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    Cognitive diversity and team performance: the roles of team mental models and information processing mechanisms
    (Georgia Institute of Technology, 2010-11-15) Schilpzand, Maria Catharine
    There are two important trends in organizations today: 1) the increasing use of teams and 2) the increasing diversity in the workforce. The literature is in tune with these organizational trends, evidenced by a dramatic increase in research on team performance and the effects of diversity. However, there are still contradictory findings of the effects of team diversity on team processes and outcomes. To shed light on these inconsistencies, the cognitive construct of team mental model is introduced as a mediator of the relationship between team cognitive diversity and team performance. Team mental model is an emergent cognitive state that represents team members' organized understanding of their task environment (e.g., Klimoski&Mohammed, 1994) and has been shown to improve team performance (e.g., Edwards, Day, Arthur,&Bell, 2006; Mathieu, Heffner, Goodwin, Salas,&Cannon-Bowers, 2000). Specifically, with a sample of 94 student teams I investigated how team cognitive diversity affects team mental model similarity and accuracy, and through them, team performance. In addition, I examined team information processing mechanisms as moderators of the relationships between team cognitive diversity and team mental model similarity and accuracy. The results suggest that cognition at the team level plays an important role in the effective functioning of decision making teams. Specifically, the combination of team mental model similarity and accuracy predicts levels of team performance and information integration is an important moderator linking cognitive style diversity to task mental models, team processes, and team performance. The research model developed and tested seeks to advance understanding of the "black box" linking team diversity to team outcomes (Lawrence, 1997) and to provide guidance to managers leading cognitively diverse teams.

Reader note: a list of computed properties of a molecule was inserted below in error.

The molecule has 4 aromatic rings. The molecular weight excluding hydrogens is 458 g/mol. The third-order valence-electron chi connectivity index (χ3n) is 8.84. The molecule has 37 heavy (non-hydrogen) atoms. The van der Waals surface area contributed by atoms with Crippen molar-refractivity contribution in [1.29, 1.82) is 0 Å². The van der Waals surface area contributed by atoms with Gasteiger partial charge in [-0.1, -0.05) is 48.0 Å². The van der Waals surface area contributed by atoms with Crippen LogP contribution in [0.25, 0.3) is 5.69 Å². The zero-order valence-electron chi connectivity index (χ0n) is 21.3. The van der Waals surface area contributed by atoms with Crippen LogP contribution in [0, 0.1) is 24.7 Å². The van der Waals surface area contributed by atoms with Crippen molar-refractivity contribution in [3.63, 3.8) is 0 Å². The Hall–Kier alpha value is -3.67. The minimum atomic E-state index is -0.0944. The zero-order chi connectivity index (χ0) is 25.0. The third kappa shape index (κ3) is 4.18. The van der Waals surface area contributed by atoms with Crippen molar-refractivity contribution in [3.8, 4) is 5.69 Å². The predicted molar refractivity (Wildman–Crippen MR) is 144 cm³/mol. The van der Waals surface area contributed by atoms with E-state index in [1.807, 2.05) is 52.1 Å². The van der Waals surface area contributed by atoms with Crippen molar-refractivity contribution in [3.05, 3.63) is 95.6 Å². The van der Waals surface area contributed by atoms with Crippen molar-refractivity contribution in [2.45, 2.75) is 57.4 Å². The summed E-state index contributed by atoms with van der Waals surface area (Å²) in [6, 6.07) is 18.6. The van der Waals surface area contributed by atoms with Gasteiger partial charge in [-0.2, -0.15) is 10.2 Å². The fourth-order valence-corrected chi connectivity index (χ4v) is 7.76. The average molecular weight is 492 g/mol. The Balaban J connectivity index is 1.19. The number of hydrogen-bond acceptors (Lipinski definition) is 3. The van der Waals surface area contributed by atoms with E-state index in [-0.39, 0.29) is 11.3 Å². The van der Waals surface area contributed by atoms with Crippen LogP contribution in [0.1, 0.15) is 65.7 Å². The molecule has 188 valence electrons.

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    Institutional and alternative perspectives on the adoption of workplace drug testing programs
    (Georgia Institute of Technology, 1996-05) Spell, Chester Stanley
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    Relational demography and employee job satisfaction
    (Georgia Institute of Technology, 1994-05) Fields, Dail L.